Sunday, October 16, 2011

Finally, one of those false choices

At the Wall Street Journal this week, Peter Wallison had an interesting editorial on the financial collapse.  Wallison’s main point is that the anger being expressed towards Wall Street is the result of a false narrative which has blamed the meltdown on bankers rather than the government policies that produced the housing bubble that collapsed resulting in Wall Street’s losses.

Among the interesting items that Wallison brings out is a) the requirement from HUD that 55% of mortgage loan originations should be to borrowers below the median income and b) that according to Edward Pinto half of all mortgage loans by 2008 were either sub-prime or otherwise weak.  The 55% requirement is especially eye opening for as Wallison points out this requires a lowering of loan standards which is bad enough, but by artificially increasing demand it creates a bubble which accentuates the problem.  The particulars aside it shouldn’t surprise us that when government gets involved in financial decisions it is going to be political considerations not sound credit that will be in the lead.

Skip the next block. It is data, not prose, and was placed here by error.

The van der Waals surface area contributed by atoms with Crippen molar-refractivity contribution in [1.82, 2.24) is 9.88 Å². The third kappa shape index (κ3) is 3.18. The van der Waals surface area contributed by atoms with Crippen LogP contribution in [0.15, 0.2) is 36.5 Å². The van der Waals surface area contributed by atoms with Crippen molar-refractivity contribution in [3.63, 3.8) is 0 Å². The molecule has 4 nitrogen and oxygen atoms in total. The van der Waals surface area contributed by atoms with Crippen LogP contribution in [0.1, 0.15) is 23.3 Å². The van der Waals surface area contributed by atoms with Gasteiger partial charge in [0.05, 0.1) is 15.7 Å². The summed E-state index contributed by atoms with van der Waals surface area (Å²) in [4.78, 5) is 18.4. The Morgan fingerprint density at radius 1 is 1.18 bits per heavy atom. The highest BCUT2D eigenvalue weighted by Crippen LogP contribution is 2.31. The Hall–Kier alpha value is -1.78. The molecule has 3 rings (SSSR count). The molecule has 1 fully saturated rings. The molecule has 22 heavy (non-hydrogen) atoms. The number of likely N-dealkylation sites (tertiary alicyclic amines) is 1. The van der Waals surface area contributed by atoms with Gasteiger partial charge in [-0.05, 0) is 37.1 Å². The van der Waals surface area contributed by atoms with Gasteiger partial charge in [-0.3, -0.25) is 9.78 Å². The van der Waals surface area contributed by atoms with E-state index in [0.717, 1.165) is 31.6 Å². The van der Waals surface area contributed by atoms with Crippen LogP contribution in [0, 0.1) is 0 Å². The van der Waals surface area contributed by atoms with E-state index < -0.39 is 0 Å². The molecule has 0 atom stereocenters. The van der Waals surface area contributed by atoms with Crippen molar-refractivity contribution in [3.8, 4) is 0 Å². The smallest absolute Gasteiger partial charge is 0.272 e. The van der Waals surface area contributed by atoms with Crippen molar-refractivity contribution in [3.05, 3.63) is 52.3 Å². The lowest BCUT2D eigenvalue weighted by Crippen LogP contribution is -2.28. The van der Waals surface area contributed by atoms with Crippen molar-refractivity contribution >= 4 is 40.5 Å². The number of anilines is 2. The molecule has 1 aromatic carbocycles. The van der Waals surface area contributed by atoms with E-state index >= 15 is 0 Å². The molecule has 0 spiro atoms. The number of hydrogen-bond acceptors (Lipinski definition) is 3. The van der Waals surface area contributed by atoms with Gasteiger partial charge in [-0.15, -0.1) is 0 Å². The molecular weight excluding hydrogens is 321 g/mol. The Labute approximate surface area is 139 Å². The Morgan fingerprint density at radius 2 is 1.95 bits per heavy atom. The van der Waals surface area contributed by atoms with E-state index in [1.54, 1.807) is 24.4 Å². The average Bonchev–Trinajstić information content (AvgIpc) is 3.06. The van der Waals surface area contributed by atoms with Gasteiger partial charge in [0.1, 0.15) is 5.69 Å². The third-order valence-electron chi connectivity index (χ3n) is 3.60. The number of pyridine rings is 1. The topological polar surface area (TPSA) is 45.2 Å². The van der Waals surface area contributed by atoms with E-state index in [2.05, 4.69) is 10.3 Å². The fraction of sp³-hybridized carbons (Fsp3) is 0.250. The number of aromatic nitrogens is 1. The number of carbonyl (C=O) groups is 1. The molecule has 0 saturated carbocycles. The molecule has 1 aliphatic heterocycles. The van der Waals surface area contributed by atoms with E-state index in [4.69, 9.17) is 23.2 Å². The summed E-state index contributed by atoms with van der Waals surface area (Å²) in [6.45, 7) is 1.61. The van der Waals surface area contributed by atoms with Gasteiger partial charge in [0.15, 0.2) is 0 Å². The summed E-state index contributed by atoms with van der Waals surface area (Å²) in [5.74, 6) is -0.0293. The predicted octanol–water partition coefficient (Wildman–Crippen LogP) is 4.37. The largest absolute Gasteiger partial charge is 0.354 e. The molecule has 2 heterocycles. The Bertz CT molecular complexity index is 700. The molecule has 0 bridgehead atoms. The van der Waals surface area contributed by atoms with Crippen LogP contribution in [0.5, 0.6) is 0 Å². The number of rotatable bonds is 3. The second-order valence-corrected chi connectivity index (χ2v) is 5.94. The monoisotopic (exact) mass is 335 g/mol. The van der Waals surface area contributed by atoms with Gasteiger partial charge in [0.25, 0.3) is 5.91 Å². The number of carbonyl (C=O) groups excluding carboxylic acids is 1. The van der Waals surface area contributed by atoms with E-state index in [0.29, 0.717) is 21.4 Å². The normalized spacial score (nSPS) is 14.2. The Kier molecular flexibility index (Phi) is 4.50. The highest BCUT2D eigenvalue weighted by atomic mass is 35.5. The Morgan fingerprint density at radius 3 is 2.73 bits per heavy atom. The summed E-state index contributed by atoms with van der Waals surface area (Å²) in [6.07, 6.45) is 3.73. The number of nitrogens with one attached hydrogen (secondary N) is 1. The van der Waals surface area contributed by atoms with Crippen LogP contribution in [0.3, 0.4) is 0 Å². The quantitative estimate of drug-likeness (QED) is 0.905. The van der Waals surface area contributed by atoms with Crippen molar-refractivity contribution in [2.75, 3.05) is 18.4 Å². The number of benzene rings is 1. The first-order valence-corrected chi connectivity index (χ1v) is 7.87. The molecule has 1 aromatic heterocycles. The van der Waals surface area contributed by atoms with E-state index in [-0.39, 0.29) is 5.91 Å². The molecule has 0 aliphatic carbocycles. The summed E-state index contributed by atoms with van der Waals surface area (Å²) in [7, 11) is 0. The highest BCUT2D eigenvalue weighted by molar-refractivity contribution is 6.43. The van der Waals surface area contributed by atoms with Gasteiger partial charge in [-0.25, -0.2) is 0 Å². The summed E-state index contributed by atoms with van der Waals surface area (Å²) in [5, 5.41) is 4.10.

But what I find truly interesting and perplexing about this opinion piece is the other or nature of the argument.  At one point Wallison remarks: “this bubble, which lasted from 1997 to 2007, also created a huge private market for mortgage-backed securities (MBS) based on pools of subprime loans.” And so, seemingly without Wallison’s acknowledgement we are back to looking at the banks and Wall Street, for you can’t have a huge market in mortgage backed securities without investors.  What Wallison doesn’t seem to want to ask is if government mandated requirements like 55% of loans below the median are so ill thought out—and they are—then why were supposedly savvy investors, the masters of the universe, backing them with their money instead of putting the brakes on by staying away from them?  HUD directives can’t explain AIG’s credit default swaps.

I agree that the narrative has been one-sided, that the government’s involvement in this debacle were deep and probably more decisive, at least as the proximate cause, than the failures of the banks.  But the liberal insistence that it was the banks and the conservative retort that it was government involvement via Fannie and Freddie is a false choice.  It was both.  However misguided government policy, it still required buyers to keep it going.  The cliché it takes two to tango is applicable here and for some reason missing from the story that both sides want and willing to tell.

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